The first thought was to put it back in the sea, but the waves were so rough that the little turtle kept coming back to shore. My husband quickly realized that this was a protected species and sent me to get the hotel pool lifeguard who knew a thing or two about sea turtles and would know what to do with this little one in distress. I ran to get John who dropped everything to come back with me to the water's edge. He immediately called the hotline for the "Turtle Truck" and sure enough within two minutes had a call back from the turtle expert, Selina. She told us not to put the baby back into the ocean but to put it in a bucket with wet sand and that she would be by within the hour. We went back to the pool and grabbed a sand pail and shovel to make a new, temporary home for the little turtle.
So we waited with our little charge until a white truck with flashing lights arrived on the scene and out jumped Selina and her husband Bill. Maybe the first clue that they were "turtle people" was the turtle t-shirt and pendant worn by Bill. Or maybe it was the turtle tattoos on the ankles of Selina, but it just took a moment to understand that they were completely devoted to the well being of these marvelous sea creatures.
Working under the auspices of the Florida Sea Grant College Program and its protocol of Sea Turtle Conservation in Miami-Dade County, Selina and Bill come to the rescue of sea turtles up and down the Miami coastline. From protecting turtle nests, to rescuing turtles in distress, to lobbying for laws to make modern day development more friendly to these prehistoric creatures, the Sea Turtle Conservation Program has raised awareness of this endangered species and made a lot of progress towards ensuring their survival.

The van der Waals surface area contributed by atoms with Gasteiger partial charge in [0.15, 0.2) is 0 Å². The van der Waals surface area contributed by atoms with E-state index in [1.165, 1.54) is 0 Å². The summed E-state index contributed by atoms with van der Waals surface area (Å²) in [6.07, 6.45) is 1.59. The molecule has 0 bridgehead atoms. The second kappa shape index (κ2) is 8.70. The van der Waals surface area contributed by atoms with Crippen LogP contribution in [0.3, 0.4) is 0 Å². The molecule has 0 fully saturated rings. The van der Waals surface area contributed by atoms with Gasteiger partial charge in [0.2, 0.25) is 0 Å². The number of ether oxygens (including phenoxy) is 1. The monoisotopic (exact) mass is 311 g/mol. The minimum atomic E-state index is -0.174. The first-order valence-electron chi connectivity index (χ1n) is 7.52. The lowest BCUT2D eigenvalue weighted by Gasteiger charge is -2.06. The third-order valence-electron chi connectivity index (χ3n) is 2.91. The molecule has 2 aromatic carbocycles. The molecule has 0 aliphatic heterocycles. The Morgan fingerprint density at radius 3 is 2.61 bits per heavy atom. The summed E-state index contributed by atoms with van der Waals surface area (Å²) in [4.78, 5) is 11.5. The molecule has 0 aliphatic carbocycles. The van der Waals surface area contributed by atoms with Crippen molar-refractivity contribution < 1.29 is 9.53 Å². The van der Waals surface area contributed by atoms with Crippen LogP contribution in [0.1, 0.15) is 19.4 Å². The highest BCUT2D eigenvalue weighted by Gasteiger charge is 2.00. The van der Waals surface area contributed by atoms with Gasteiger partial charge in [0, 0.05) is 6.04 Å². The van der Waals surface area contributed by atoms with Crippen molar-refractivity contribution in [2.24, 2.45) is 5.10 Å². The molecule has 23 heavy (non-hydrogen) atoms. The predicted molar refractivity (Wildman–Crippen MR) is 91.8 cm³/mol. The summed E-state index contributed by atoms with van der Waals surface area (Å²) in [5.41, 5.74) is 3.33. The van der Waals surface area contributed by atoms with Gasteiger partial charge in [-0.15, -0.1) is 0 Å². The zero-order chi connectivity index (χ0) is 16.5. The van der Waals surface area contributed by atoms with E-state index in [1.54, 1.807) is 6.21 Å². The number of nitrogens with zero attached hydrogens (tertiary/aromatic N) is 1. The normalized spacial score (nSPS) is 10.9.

But back to our little foundling. Selina took one look at the baby and was happy to see that it seemed uninjured and quite healthy. She estimated that it was about 2-3 years old but could not say if it was male or female although she told us that it is very rare to find a male. Selina and Bill both thought that we had found a Loggerhead Turtle, but did not rule out the possibility of it being a Hawksbill Turtle either. And yes, both species are endangered.
The next step in this little turtle's life was to be taken to a rehab center at the University of Florida where it would be nourished, examined and monitored. Selina and Bill had noticed two little spots of algae and a tiny razor barnacle attached to its shell. Then, if all went well after a couple of months, the little turtle would be taken out to the kelp line, about 10 miles offshore, where it would be released to the wild.
Getting back into the Turtle Truck with the little one still in his plastic bucket with wet sand, Selina and Bill thanked us and assured us that it would now have a fighting chance at survival. We are now Turtle Rangers with one accredited "Save" and I've never been prouder.